In principle, history-dependent strategies like average-inflation targeting (AIT) or price-level targeting (PLT) can help with both challenges via the expectations channel. History-dependent strategies promise to "make up" for past and current deviations of prices or inflation from their respective target in the future. When inflation is below target during an ELB episode, a history-dependent strategy keeps the policy rate low even after the ELB ceases to bind in order to compensate for the inflation shortfall through a future expansion. If agents rationally expect higher inflation in the future, real rates will already be lowered today, thereby stabilising contemporaneous inflation as well.3 In case of an adverse supply shock that increases inflation and decreases economic activity, a history-dependent strategy can mitigate the arising trade-off by promising to compensate high contemporaneous inflation rates through lower future rates. Lower expected future inflation rates imply a higher real rate and hence a lower contemporaneous inflation rate – without having to slow down real activity further.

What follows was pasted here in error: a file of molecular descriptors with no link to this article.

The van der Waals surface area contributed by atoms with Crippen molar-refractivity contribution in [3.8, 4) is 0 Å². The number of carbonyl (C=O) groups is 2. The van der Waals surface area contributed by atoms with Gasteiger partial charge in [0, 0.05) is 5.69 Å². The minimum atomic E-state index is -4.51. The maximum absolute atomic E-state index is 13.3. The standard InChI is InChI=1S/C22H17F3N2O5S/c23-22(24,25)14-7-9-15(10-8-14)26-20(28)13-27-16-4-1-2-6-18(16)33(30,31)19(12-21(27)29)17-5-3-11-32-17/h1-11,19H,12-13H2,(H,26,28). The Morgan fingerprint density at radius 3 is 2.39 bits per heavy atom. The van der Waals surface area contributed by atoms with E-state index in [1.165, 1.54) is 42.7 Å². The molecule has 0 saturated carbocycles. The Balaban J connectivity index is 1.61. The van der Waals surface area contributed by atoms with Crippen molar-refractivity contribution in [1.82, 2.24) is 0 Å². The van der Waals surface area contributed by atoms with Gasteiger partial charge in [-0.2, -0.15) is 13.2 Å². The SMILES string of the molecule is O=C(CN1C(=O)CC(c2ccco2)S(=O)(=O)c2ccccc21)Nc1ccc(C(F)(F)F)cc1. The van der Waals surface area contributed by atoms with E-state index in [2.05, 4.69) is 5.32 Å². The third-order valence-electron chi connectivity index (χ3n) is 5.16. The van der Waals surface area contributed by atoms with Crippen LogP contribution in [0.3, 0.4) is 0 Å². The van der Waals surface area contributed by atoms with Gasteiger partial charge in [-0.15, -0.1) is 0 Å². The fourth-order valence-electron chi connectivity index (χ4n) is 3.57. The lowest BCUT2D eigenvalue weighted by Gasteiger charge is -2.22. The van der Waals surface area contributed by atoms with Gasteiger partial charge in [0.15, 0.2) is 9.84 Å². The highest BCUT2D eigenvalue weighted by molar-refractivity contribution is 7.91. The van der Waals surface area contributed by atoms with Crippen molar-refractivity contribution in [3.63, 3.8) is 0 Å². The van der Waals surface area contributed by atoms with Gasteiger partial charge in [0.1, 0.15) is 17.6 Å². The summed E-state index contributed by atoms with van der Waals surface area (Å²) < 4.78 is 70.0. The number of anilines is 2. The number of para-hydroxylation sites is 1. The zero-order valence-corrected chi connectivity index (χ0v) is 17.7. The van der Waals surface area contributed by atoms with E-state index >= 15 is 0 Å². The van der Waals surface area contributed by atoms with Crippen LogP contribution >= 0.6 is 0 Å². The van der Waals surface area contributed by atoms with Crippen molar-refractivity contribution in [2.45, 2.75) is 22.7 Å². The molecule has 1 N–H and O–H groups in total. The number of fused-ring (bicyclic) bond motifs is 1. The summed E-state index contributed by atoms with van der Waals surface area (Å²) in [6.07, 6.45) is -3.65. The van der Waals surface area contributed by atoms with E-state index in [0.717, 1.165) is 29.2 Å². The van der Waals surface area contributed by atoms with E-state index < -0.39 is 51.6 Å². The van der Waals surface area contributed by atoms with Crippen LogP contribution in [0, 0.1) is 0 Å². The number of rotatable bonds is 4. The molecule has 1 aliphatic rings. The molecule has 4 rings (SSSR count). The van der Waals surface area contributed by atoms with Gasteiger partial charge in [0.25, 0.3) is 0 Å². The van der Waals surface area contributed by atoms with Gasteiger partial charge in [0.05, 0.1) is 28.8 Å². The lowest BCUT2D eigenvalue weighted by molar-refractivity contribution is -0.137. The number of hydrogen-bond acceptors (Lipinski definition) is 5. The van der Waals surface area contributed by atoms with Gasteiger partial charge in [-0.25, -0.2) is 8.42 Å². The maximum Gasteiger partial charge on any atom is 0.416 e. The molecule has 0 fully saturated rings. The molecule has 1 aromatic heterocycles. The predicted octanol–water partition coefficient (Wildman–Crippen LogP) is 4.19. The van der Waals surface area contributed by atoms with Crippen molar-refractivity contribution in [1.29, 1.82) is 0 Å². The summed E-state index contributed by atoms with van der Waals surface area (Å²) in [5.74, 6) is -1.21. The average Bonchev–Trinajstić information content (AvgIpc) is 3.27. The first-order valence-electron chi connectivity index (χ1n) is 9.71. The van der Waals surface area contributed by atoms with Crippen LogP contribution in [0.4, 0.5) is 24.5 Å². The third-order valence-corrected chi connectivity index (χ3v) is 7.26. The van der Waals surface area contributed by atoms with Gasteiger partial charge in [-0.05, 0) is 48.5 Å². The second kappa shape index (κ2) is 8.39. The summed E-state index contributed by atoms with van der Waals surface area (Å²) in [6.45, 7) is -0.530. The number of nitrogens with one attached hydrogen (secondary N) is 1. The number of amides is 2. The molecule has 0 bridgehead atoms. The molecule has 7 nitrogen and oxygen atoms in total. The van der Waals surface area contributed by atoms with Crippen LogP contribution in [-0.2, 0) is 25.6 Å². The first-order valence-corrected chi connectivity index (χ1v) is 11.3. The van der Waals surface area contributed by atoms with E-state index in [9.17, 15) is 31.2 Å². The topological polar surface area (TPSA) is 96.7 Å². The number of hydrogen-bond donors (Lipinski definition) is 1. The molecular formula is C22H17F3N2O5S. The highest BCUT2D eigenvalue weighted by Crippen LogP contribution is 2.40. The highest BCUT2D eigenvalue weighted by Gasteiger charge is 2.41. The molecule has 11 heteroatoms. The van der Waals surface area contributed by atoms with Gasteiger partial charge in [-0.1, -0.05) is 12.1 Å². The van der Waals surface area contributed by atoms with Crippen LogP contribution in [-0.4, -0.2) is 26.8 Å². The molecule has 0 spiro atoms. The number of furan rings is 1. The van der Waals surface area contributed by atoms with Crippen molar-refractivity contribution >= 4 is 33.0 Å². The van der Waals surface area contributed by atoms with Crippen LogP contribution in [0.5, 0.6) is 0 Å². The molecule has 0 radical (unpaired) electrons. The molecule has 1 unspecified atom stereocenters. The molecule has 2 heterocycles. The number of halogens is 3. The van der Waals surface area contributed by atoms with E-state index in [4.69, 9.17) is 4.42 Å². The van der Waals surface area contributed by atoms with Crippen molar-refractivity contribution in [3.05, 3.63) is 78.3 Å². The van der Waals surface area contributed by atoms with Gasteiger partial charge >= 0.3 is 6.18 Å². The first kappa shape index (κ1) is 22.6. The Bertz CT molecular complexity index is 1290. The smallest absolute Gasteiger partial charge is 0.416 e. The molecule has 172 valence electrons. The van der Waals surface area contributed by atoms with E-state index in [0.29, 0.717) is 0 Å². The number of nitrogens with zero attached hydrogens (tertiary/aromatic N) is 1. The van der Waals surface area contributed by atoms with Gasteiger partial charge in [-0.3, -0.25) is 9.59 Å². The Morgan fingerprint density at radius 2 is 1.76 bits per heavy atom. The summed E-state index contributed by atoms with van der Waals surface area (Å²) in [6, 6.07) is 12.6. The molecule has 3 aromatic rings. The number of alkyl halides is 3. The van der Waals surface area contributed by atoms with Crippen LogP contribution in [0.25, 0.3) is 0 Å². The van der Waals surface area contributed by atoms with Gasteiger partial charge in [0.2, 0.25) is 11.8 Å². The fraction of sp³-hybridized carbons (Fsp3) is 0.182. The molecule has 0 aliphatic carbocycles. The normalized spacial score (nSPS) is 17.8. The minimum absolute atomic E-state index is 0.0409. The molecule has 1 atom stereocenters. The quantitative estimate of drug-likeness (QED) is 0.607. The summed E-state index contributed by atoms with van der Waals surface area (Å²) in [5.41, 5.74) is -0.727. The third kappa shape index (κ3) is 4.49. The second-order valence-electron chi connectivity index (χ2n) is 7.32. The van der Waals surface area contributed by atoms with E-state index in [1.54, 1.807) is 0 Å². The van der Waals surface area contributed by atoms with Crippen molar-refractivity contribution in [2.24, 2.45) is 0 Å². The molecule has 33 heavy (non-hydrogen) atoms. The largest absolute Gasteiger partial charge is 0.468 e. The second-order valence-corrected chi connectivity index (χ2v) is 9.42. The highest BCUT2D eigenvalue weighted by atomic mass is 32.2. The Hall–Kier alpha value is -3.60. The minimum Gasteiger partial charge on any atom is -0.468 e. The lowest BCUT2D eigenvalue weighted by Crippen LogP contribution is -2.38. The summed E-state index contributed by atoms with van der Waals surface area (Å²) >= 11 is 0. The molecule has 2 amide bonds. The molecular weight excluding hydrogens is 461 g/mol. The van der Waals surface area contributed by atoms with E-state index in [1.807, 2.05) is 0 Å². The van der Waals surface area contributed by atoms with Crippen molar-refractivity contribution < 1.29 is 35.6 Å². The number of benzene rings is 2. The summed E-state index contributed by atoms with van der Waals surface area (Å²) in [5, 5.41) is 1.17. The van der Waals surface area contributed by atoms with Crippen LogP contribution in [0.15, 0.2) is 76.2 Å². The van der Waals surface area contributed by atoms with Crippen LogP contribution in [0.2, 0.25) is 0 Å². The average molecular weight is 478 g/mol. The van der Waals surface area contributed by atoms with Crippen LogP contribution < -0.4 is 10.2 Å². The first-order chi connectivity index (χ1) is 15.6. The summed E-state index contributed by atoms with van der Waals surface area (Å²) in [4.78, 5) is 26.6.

The efficacy of history-dependent strategies therefore crucially depends on agents’ expectations being rational and forward-looking. This is true for both supply shocks that induce economic trade-offs and demand shocks that drive the policy rate to the ELB. However, recent research on expectation formation has increasingly documented substantial deviations from full information rational expectations.4 Thus, a key question for monetary policy makers arises whether history-dependent strategies still perform well despite these deviations.